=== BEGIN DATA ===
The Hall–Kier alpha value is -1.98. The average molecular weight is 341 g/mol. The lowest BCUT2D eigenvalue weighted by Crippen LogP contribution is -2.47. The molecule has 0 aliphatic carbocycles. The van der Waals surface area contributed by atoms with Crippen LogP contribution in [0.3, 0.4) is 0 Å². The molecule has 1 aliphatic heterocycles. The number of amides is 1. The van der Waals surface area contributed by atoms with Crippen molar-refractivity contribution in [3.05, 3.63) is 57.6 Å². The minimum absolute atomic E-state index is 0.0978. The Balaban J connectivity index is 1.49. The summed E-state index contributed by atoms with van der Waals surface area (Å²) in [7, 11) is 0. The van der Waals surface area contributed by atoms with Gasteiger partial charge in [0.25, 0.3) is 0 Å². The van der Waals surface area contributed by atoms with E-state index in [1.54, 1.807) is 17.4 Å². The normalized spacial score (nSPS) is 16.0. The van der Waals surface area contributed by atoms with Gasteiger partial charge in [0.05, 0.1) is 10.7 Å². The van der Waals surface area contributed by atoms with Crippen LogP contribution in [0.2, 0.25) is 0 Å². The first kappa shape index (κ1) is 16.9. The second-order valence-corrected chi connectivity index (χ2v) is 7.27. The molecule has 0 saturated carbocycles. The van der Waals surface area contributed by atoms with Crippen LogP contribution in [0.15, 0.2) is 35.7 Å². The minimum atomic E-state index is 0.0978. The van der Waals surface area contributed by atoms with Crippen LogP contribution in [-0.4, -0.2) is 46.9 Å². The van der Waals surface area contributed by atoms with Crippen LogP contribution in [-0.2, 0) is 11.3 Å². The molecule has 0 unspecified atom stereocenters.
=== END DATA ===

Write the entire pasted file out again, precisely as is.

The Hall–Kier alpha value is -1.98. The average molecular weight is 341 g/mol. The lowest BCUT2D eigenvalue weighted by Crippen LogP contribution is -2.47. The molecule has 0 aliphatic carbocycles. The van der Waals surface area contributed by atoms with Crippen LogP contribution in [0.3, 0.4) is 0 Å². The molecule has 1 aliphatic heterocycles. The number of amides is 1. The van der Waals surface area contributed by atoms with Crippen molar-refractivity contribution in [3.05, 3.63) is 57.6 Å². The minimum absolute atomic E-state index is 0.0978. The Balaban J connectivity index is 1.49. The summed E-state index contributed by atoms with van der Waals surface area (Å²) in [7, 11) is 0. The van der Waals surface area contributed by atoms with Gasteiger partial charge in [0.25, 0.3) is 0 Å². The van der Waals surface area contributed by atoms with E-state index in [1.54, 1.807) is 17.4 Å². The normalized spacial score (nSPS) is 16.0. The van der Waals surface area contributed by atoms with Gasteiger partial charge in [0.05, 0.1) is 10.7 Å². The van der Waals surface area contributed by atoms with Crippen LogP contribution in [0.2, 0.25) is 0 Å². The first kappa shape index (κ1) is 16.9. The second-order valence-corrected chi connectivity index (χ2v) is 7.27. The molecule has 0 saturated carbocycles. The van der Waals surface area contributed by atoms with Crippen LogP contribution in [0.15, 0.2) is 35.7 Å². The minimum atomic E-state index is 0.0978. The van der Waals surface area contributed by atoms with Crippen LogP contribution in [-0.4, -0.2) is 46.9 Å². The van der Waals surface area contributed by atoms with Crippen LogP contribution in [-0.2, 0) is 11.3 Å². The molecule has 0 unspecified atom stereocenters.